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CONTRACTION COSTS MAY ACT AS A BRAKE

Transaction costs, if not well managed, can act as a brake on investment performance and their effective management should thus be a priority for fund managers, says Kevin Swart, Chief Financial Officer of institutional stockbroking company Noah.  “In an environment where costs, and their impact on performance, are increasingly under the spotlight, quantifying the true cost of trading in a retirement fund portfolio has become vital.”  Traditionally, the focus has been almost exclusively on explicit costs such as trading commission fees as these are clearly visible. But, says Swart, pension fund members need to understand that there are also hidden or implicit costs such as market impact and opportunity costs. “While these may be more difficult to measure, research has shown that they often account for the majority of transaction costs and have a far greater impact on portfolio performance. “Por example, a fund manager decides to sell 1 million of a particular share from his portfolio. Assuming that this is the only share in the portfolio and it is valued at R1O, the entire portfolio is worth R1O million. By the time this trade is released to the in-house trading desk the share is worth R9.95, placing the portfolio value at R9.95 million. Once the trade finally reaches the brokers, the share has slipped to R9.90. By this stage, the portfolio is worth R9.9 million and has lost R100000 or 1 percent of its initial value. “Depending on the timing, the entire trading process can take place over one or more days. Because price movement can never be guaranteed, it could go either way for a fund manager. Instead of relying on luck, a better approach is to put measures in place that will manage the entire trading process and its costs, hence minimising the risk of losing money” Swart explains, “That the first step in successfully managing transaction costs is to dearly understand the entire trading process and then to evaluate its effectiveness at each step in the process. The current and most common practice of evaluation is to look at a brokers’ performance in terms of the total amount of money traded divided by the total number of shares traded.  “What needs to be considered is that the effectiveness or ineffectiveness of the trading process begins at the asset management house where the initial decision to trade in a particular share is taken. The decision is then communicated to the in-house trading desk where delays can, and often do, occur,” Swart concludes.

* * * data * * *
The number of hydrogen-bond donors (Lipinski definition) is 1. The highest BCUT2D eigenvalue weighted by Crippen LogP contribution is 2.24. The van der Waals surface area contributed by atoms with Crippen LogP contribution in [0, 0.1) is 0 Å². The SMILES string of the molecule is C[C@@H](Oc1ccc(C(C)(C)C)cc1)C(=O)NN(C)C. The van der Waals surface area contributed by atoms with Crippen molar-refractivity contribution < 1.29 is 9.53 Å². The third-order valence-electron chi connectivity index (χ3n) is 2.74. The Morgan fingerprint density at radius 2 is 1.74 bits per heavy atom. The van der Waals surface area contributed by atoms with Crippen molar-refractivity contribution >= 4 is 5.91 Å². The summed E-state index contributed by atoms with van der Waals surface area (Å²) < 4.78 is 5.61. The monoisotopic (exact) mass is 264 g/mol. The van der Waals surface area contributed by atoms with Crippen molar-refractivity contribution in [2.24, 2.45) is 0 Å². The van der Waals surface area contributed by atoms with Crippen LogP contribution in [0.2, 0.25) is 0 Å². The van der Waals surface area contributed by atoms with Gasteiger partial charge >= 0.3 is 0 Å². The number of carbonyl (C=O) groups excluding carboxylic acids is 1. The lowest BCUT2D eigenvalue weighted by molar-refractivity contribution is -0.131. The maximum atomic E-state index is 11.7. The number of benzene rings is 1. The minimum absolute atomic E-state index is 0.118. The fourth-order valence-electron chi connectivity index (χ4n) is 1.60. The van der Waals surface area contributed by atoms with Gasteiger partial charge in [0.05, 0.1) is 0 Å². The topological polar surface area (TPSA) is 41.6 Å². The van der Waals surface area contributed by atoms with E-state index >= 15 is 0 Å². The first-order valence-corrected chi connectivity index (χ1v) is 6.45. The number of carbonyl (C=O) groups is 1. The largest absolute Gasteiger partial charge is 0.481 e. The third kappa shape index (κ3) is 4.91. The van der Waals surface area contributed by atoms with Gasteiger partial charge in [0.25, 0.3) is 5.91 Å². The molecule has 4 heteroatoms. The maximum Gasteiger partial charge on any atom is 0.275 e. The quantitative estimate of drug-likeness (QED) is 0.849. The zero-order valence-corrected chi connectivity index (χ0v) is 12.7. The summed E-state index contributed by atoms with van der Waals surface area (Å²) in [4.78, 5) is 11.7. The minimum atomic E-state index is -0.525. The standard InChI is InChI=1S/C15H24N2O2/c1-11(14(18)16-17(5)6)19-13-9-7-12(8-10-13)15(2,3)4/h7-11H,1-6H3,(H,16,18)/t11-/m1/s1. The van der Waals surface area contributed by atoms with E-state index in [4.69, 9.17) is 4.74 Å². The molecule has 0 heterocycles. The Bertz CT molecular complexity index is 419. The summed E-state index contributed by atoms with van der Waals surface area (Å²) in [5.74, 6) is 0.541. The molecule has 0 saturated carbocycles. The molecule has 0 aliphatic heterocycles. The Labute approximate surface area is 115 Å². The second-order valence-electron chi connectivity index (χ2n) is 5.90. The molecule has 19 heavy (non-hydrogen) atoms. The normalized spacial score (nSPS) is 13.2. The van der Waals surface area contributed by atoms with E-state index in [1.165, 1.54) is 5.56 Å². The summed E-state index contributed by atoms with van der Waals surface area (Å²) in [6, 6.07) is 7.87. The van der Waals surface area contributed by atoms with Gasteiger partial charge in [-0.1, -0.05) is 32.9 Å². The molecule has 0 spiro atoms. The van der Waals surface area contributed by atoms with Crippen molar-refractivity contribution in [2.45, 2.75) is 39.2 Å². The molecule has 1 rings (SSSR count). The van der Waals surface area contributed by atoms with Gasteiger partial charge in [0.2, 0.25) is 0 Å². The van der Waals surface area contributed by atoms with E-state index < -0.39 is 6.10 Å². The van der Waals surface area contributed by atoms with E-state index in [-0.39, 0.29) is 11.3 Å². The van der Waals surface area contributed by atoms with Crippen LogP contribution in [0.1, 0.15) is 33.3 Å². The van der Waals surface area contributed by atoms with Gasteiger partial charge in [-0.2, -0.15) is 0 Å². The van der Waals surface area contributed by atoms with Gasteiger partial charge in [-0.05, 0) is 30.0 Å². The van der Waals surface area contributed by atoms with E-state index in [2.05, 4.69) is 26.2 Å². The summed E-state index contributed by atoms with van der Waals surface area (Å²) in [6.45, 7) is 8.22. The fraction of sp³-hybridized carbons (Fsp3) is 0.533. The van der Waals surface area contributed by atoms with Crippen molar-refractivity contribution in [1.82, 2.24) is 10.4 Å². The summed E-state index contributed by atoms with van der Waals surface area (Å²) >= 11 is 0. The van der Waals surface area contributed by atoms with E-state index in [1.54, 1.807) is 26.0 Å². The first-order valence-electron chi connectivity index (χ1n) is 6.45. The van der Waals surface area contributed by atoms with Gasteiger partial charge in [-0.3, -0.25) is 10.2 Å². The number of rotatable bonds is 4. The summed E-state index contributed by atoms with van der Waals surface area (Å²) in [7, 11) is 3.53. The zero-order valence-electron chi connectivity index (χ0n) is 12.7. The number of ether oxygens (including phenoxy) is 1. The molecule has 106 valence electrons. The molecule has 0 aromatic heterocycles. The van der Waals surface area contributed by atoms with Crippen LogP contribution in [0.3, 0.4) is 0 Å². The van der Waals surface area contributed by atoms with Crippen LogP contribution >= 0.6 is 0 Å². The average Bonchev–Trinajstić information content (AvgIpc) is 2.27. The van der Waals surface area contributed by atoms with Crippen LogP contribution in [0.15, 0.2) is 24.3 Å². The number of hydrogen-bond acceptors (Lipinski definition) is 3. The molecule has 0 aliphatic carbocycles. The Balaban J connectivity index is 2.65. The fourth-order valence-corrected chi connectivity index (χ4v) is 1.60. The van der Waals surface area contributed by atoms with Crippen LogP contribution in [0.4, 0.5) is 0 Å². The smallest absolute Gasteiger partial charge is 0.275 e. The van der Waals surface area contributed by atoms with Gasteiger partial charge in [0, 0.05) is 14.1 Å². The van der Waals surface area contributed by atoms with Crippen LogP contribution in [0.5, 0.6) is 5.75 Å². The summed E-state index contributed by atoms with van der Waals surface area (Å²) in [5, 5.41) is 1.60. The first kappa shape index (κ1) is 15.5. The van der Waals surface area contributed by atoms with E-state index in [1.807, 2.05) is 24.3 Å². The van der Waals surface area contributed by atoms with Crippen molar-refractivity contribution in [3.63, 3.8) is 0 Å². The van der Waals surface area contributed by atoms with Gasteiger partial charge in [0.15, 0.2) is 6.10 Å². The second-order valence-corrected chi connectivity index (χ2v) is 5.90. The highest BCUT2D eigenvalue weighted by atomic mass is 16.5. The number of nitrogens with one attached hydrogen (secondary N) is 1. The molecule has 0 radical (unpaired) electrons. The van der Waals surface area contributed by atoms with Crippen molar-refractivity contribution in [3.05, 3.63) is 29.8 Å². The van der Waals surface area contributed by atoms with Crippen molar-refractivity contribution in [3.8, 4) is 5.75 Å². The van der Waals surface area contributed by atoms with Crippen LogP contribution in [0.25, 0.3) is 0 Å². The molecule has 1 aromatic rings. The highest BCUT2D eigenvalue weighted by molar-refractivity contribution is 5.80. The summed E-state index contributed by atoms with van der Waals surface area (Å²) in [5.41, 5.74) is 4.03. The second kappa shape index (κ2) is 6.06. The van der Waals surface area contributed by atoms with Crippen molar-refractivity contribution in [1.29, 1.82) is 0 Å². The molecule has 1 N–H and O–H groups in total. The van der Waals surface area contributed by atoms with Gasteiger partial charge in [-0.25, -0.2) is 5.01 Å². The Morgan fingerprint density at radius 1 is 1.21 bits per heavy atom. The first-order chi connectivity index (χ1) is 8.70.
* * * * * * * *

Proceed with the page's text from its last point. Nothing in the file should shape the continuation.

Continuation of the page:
Source: The Star – Retirement Fund Review